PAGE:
misterg’s spice rack uke build : Part 8 – Painting the body & more frets

I like wood.

I liked the grain pattern in the edges of the body.

I would have liked to finish it in a nice transparent sunburst.

You can get aerosol cans of tinted nitro that would do the pukka job, but just the colours come in at over £45, plus the clear coat.

And the grain on the body isn’t that great…
And the edges would be under the black, anyway…
And my son would like black…
And I would probably louse up a sunburst anyway and end up having to paint the body a solid colour.

I experimented on scrap trying to make a sunburst with wood dye…

…then I hit the body with 3 coats of primer and some metallic black. :-[

Not too bad, actually! 🙂

It’s Vauxhall Diamond Black in an aerosol can from Halfords. I was very impressed with the paint – The primer built up well and was easy to sand; the top coat went on smoothly with a good gloss, and didn’t splatter at all.

I wet sanded the primer which was a bit of a mistake in hindsight. Despite my best efforts, the wood got wet around the screw holes and started swelling. I stopped as soon as I noticed it, but you can still see the witness marks if you know where to look. Luckily, the worst is hidden by whatever is being held on by the screws. Dry sand next time. (Next time??)

There seem to be two ways of dealing with the binding when painting a body. You can mask it off, or do what the cool kids do and just paint over it and scrape it off later.

I wish I hadn’t tried to be one of the cool kids 🙁

The paint was stuck like the proverbial to the binding, the primer especially. Trying to scrape the primer off with a razor blade went badly, with gouges and chatter-marks. After getting it so nice on the bare wood, this was disappointing :(. I also slipped and put a fine scratch on the front of the body… :'(.

What you need is a tool I saw on the TDPRI Telecaster forum – a dowel with a Stanley knife blade in it:

The dowel rests on the body and controls how far the scraping goes, and the Stanley knife blade is rigid enough not to chatter. I used this to rescue the binding after the primer and to remove the colour coat, and it is *much* better than the razor blade. If I ever do this again, I would *definitely* mask off the binding!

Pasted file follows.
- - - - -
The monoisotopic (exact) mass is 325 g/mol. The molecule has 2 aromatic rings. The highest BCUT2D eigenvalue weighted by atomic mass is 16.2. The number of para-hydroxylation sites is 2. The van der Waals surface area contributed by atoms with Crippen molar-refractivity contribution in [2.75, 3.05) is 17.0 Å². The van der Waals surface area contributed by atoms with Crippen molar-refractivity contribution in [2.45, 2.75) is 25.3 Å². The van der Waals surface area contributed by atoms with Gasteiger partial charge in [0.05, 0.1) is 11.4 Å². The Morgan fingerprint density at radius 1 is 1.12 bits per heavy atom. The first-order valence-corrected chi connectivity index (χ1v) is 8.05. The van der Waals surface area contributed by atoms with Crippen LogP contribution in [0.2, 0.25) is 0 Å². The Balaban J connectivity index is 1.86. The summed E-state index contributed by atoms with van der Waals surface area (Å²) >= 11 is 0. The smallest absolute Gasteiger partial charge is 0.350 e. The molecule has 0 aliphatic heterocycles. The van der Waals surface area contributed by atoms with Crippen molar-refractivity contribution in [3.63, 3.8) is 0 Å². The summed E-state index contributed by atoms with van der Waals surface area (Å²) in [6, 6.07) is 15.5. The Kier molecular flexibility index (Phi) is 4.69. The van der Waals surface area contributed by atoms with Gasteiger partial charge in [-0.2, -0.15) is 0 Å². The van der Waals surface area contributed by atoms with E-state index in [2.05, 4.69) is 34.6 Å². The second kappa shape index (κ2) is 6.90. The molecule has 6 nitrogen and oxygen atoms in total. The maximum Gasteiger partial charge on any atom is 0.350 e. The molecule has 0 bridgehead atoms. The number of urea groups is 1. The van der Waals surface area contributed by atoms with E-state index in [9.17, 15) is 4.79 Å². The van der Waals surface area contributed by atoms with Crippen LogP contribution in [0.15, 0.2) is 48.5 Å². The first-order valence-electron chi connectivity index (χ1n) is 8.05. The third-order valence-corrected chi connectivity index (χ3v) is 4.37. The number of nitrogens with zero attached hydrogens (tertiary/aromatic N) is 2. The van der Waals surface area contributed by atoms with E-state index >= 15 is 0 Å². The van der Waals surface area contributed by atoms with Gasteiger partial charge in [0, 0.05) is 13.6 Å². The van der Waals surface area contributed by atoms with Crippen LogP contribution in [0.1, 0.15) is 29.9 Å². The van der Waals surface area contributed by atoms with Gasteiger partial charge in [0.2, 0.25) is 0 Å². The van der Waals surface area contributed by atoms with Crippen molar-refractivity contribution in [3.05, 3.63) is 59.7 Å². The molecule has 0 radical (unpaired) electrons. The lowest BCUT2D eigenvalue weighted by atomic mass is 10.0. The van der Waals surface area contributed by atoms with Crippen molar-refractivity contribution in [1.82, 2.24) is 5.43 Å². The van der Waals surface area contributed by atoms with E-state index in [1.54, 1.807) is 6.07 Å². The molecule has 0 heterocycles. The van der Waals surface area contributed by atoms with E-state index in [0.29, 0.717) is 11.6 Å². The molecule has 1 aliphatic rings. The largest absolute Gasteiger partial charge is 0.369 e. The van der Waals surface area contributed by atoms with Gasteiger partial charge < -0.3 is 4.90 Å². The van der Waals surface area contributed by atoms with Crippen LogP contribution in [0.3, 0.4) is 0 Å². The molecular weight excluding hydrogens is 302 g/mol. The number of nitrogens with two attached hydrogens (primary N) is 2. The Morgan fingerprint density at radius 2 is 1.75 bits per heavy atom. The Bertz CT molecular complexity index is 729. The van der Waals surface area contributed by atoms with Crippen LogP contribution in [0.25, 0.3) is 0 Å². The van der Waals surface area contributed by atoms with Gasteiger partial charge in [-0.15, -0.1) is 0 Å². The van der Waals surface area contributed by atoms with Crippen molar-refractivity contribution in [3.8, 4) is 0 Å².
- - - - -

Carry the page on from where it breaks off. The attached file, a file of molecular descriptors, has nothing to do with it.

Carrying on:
This is a metallic finish, so needs a transparent lacquer over the top. I would have just sprayed it, but that the instructions on the can said to sand the paint back before lacquer.

Sand a metallic?? Surely not!?

Yep, sand it – it’s important (it said so on the can). So I did. And sanded through the paint! >:( >:( >:(

That isn’t a highlight (in any sense!):

This time I masked off the binding (and the rest of the body) and used the last of the aerosol can to put a couple more coats on. Right down to the last drop, the can sprayed well and gave a good gloss:

The binding ended up quite undercut from the body, but looks a lot better than it did!

I dutifully flatted the top off again and hit it with 5 coats of lacquer (flatted off after 3 coats). The lacquer sprayed like the aerosol cans I remember – inconsistent and splattery once the can was half empty.


When we had the strings on, I noticed that a number of frets around the 9th – 15th were high on one side. It turns out that I hadn’t cut the slots quite deep enough here – only by 0.1 – 0.2mm, but enough to leave a noticeable gap under the fret, once you know where to look. One, in particular was high, so I very gingerly eased it out of the slot with some pincers, ran the saw through the slot again and pressed in a new length of fret wire (which is when I took the photo of the method). It went so well, that I pulled and replaced 6 in total 🙂

The 9th & 12th have been replaced here:

That’s better:

Why don’t I quit while I’m ahead?

A few of the position markers were sitting a little proud of the fingerboard, so I had the bright idea of using the dowel-in-the-drill-press method to pressing them home. I couldn’t get them to budge (I think there was probably too much glue in the bottoms of their holes), and what’s more, I managed to bruise the fretboard in the process :'(:

Luckily, a hot steam iron and a damp cloth managed to bring most of it out again. Phew!

I just shaved the ends of the markers flush with a sharp knife.

Just got to wait for that lacquer to dry now…

More tomorrow…

One thought on “misterg’s spice rack uke build : Part 8 – Painting the body & more frets

  1. None of your “photobucket” images are being displayed – I’m seeing an error message instead saying “please update your account to enable 3rd party hosting”. This means all I can see is your text 🙁

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